“The British are coming!” No, not really, just bad internet information about a routine training exercise similar to the one pictured here, of 1st Battalion, 9th Marine Regiment, at Marine Corps Air Ground Combat Center Twentynine Palms, California, July 25, 2013. US Marine Corps photo by Cpl. Matthew Allen. Composite by Coffee or Die Magazine.
News broke Wednesday, Nov. 3, that US Marines had their asses handed to them by British Royal Marines during a “war game” held at Marine Corps Air Ground Combat Center Twentynine Palms in late October. The American Marines were reportedly dominated so thoroughly by their Royal British counterparts that officiants of the exercise had to repeatedly “reset” the battle because the Americans kept getting wiped out. Except none of that happened.
The London-based Daily Mail reported Wednesday a story headlined, “Trounced on home turf: British Royal Marine commandos force US Marines into humiliating surrender halfway through five-day war training exercise in Mojave desert.” Other headlines included “Royal Marines lay a beating on US Leathernecks” and “UK Royal Marines dominated US Marines.”
Which, okay, all sounds pretty bad.
However, Coffee or Die Magazine found that’s not quite how things went down.
In a statement sent to Coffee or Die, the Marine Corps confirmed that a joint US-UK training exercise, dubbed Marine Air Ground Task Force Warfighting Exercise 1-22, did take place in the last week of October, and that the objective of the exercise was to “heighten unit performance and increase readiness.” In short, a war game.
“‘Winners’ are never determined,” the statement said, despite the well-known love among the British for crowns.
Marine Maj. Tom Schueman, a former infantry commander with a strong social media following, asked his 46,000 Instagram followers — including many active-duty Marines — what really happened. According to a wave of messages Schueman received, the rumors came from a relatively routine training exercise at Twentynine Palms, one of the Marine Corps’ primary training ranges.
In the exercise, British Marines — along with Marines from MARSOC and a conventional US infantry battalion — played the role of defenders with rules in place to better simulate real-world scenarios. According to the statement from the Marines, “this exercise does not provide an opportunity to ‘surrender,’ ‘keep score,’ or ‘reset.’”
Along with practicing conventional tactics, a large part of the exercise is to encourage unconventional methods to achieve victory. On this point, Schueman learned, the British were quick learners.
According to Schueman, a Marine who was an officiant in the exercise said that the Brits had placed store-bought trackers on vehicles to monitor the enemy’s movements. They also purchased over-the-counter radio monitoring equipment that let them track the enemy command center. And Schueman said he had also been told the British — either in this exercise or another; his source wasn’t clear — claimed to have gone to the Post Exchange on base and purchased US uniforms, then used them to walk into the US-run headquarters to listen in on mission briefings.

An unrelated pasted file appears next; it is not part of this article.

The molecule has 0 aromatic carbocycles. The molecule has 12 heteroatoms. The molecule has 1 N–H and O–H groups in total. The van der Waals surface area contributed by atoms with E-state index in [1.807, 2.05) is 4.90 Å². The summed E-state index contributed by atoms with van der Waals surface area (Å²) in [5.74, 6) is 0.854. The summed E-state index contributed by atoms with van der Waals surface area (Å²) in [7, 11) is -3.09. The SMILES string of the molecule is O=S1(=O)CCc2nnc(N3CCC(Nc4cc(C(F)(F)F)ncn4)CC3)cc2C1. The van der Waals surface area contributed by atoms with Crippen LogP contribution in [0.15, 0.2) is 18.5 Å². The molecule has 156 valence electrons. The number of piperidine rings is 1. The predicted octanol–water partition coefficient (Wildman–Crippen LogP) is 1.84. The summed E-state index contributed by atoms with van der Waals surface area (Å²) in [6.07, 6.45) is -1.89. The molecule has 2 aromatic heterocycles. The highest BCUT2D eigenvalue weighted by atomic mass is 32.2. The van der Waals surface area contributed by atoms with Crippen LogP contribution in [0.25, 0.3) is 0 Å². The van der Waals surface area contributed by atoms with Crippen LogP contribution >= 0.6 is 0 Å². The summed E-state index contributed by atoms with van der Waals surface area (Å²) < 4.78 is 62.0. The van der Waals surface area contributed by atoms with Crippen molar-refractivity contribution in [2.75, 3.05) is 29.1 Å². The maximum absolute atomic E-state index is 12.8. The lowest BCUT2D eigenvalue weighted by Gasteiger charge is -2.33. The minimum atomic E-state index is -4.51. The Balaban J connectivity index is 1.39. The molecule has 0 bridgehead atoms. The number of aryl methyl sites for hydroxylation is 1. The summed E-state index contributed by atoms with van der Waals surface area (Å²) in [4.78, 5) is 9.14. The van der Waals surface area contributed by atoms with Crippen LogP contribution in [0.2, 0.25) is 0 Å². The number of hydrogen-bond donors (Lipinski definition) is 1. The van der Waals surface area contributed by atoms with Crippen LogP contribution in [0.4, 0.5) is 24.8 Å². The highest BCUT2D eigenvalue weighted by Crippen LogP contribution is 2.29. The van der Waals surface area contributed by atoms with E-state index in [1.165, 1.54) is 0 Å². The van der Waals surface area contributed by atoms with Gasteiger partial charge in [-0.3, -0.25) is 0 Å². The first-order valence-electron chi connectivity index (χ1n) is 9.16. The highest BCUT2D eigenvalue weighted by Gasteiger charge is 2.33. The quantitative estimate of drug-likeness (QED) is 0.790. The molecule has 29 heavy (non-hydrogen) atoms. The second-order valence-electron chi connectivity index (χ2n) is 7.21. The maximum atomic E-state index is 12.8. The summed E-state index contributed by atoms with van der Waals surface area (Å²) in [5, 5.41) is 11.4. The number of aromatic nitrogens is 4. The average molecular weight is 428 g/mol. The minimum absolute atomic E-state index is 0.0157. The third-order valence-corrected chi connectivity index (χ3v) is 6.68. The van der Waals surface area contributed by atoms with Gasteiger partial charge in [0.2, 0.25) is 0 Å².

On the other hand, a Marine F/A-18 pilot who reached out to Schueman said the Brits spent the better part of their time sitting down and eating chow in a mock city used for urban warfare exercises (it was unclear how the pilot may have observed this behavior from 10,000 feet).
Schueman said it was important to note that the British units were embedded with US Marines throughout. “Any of the Brits’ success was part of a team, so it wasn’t like it was the British versus the US; it was the US vs another US team,” Schueman said. “You can’t isolate their success because their adjacent units were Marines.”
Some of the Marines who reached out to Schueman were battalion-level leaders who said the exercise went well. The training is designed to pin one conventional force against another as the Marine Corps adapts its training and global focus away from wars like Afghanistan and Iraq and instead turns to global threats with larger, conventional armies. Still, working with the Marines was an eye-opener for the Marines.
“The Brits were definitely part of that humbling experience and hopefully those battalion leaders take those lessons back and get better,” Schueman said. “I’m getting lots of messages from company XOs and platoon commanders who were saying it was a pretty good exercise.”
Dustin Jones is a former senior staff writer for Coffee or Die Magazine covering military and intelligence news. Jones served four years in the Marine Corps with tours to Iraq and Afghanistan. He studied journalism at the University of Colorado and Columbia University. He has worked as a reporter in Southwest Montana and at NPR. A New Hampshire native, Dustin currently resides in Southern California.
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